Joseph Fitzmyer (left), Hershel Shanks (middle), and Frank Moore Cross
(right and looking a lot like Sean Connery in Indiana Jones & the Last Crusade)
discussing the James Ossuary*
Hershel Shanks (seen above in the middle), founder of the Biblical Archaeology Society and editor of the Biblical Archaeology Review, sums it up well:
I will leave it to scholars to write of his scholarly accomplishments. I will write only of what I know: He stood at the very pinnacle of the profession, universally respected and admired. When he spoke, others stood in awe. The Hancock Professor of Hebrew and Other Oriental Languages at Harvard University, the third oldest endowed academic chair in the United States, Cross was a specialist in the Dead Sea Scrolls, in obscure ancient languages, in the science of dating ancient inscriptions based on shape of the letters, in the Biblical text and in archaeology, to name but a few.
My own personal encounter with Cross' work was his From Epic to Canon, Canaanite Myth and Hebrew Epic, his contribution to the BYU-published The Temple in Antiquity, and various other articles. His essay "Kinship and Covenant in Ancient Israel" in From Epic to Canon single-handedly revolutionized my understanding of covenants and helped me recognize more fully the familial and social context of the temple worldview. It was due mainly to Cross' insights that early Mormon temple practices (e.g. polygamy, adoption) began to take on greater significance for me. His Canaanite Myth and Hebrew Epic and JNES article "The Council of Yahweh in Second Isaiah" were two of my earliest readings on the subject of the divine council in the Old Testament.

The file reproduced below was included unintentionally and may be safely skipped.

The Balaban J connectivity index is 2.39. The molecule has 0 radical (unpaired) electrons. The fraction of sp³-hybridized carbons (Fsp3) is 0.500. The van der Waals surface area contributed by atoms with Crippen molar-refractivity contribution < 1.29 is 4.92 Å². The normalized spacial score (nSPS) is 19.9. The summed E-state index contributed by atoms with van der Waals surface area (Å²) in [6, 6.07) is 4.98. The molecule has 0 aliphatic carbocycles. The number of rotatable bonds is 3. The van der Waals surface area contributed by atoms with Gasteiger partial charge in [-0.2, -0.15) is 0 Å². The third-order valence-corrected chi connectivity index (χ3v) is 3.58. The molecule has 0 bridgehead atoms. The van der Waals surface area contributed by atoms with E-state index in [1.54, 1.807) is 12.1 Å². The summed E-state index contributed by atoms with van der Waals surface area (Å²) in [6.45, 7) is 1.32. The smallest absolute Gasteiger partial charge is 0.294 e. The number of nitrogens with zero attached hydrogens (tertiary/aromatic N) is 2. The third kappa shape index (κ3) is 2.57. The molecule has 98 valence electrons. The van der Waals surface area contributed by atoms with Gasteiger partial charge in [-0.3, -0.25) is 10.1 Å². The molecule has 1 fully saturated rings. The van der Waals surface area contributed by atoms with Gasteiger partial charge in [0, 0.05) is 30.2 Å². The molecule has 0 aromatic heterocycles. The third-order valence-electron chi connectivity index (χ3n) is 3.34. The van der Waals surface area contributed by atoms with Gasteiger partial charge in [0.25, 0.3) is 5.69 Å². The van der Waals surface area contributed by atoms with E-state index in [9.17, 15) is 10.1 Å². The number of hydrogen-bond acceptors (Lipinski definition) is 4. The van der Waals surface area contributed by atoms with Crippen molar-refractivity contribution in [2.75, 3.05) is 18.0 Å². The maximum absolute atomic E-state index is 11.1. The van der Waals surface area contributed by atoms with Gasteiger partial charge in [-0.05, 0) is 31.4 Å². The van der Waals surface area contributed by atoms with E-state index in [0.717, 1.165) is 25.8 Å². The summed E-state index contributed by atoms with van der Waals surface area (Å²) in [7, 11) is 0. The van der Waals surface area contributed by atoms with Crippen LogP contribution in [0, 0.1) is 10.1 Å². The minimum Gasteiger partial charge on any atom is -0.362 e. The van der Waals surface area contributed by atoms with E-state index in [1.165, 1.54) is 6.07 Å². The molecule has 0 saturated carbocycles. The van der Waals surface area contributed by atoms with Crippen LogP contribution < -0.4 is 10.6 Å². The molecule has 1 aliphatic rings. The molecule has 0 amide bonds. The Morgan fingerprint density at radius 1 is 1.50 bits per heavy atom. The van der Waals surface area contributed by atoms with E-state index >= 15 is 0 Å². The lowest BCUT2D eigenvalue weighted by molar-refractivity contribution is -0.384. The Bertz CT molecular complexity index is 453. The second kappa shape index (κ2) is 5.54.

In other words, the scholarship of this man greatly influenced both my scripture study and my approach to covenant-making. I am deeply indebted to him because of this. He will be missed.
*Photo found at James Tabor's blog
1. From Epic to Canon: History and Literature in Ancient Israel (Baltimore, Maryland: John Hopkins University Press, 1998); Canaanite Myth and Hebrew Epic: Essays in the History of the Religion of Israel (Cambridge, MA: Harvard University Press, 1973); "The Priestly Tabernacle in the Light of Recent Research," The Temple in Antiquity: Ancient Records and Modern Perspectives, ed. Truman G. Madsen (Provo, UT: BYU Religious Studies Center, 1984).
2. See Kathleen Flake, "The Emotional and Priestly Logic of Plural Marriage," Arrington Annual Lecture 15 (2009); Jonathan A. Stapley, "Adoptive Sealing Ritual in Mormonism," Journal of Mormon History 37:3 (Summer 2011); Samuel M. Brown, In Heaven As It Is On Earth: Joseph Smith and the Early Mormon Conquest of Death (New York: Oxford University Press, 2012), "Part Two: Everlasting Communities."
3. Specifically "The Council of Yahweh in Second Isaiah," Journal of Near Eastern Studies 12:4 (1953).